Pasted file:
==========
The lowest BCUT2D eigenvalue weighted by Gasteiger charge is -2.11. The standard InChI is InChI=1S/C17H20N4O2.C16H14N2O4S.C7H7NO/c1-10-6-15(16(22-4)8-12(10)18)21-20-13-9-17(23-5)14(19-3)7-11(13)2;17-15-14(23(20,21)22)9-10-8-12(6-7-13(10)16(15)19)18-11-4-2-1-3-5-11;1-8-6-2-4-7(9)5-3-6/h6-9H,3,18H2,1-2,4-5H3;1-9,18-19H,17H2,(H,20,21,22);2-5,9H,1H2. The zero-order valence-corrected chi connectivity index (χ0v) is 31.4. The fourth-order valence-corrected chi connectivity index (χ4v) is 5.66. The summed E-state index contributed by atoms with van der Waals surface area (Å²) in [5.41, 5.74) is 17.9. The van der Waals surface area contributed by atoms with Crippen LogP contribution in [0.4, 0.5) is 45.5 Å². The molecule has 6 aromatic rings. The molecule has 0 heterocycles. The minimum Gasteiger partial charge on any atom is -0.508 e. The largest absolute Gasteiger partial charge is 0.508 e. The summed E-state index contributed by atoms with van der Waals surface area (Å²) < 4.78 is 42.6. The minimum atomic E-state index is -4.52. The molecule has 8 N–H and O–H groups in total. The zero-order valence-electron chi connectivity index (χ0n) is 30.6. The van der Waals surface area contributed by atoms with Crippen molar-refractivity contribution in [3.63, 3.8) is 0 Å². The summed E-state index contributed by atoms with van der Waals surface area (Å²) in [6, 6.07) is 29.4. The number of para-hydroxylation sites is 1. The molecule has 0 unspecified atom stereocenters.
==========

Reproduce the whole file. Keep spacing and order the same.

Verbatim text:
The lowest BCUT2D eigenvalue weighted by Gasteiger charge is -2.11. The standard InChI is InChI=1S/C17H20N4O2.C16H14N2O4S.C7H7NO/c1-10-6-15(16(22-4)8-12(10)18)21-20-13-9-17(23-5)14(19-3)7-11(13)2;17-15-14(23(20,21)22)9-10-8-12(6-7-13(10)16(15)19)18-11-4-2-1-3-5-11;1-8-6-2-4-7(9)5-3-6/h6-9H,3,18H2,1-2,4-5H3;1-9,18-19H,17H2,(H,20,21,22);2-5,9H,1H2. The zero-order valence-corrected chi connectivity index (χ0v) is 31.4. The fourth-order valence-corrected chi connectivity index (χ4v) is 5.66. The summed E-state index contributed by atoms with van der Waals surface area (Å²) in [5.41, 5.74) is 17.9. The van der Waals surface area contributed by atoms with Crippen LogP contribution in [0.4, 0.5) is 45.5 Å². The molecule has 6 aromatic rings. The molecule has 0 heterocycles. The minimum Gasteiger partial charge on any atom is -0.508 e. The largest absolute Gasteiger partial charge is 0.508 e. The summed E-state index contributed by atoms with van der Waals surface area (Å²) < 4.78 is 42.6. The minimum atomic E-state index is -4.52. The molecule has 8 N–H and O–H groups in total. The zero-order valence-electron chi connectivity index (χ0n) is 30.6. The van der Waals surface area contributed by atoms with Crippen molar-refractivity contribution in [3.63, 3.8) is 0 Å². The summed E-state index contributed by atoms with van der Waals surface area (Å²) in [6, 6.07) is 29.4. The number of para-hydroxylation sites is 1. The molecule has 0 unspecified atom stereocenters.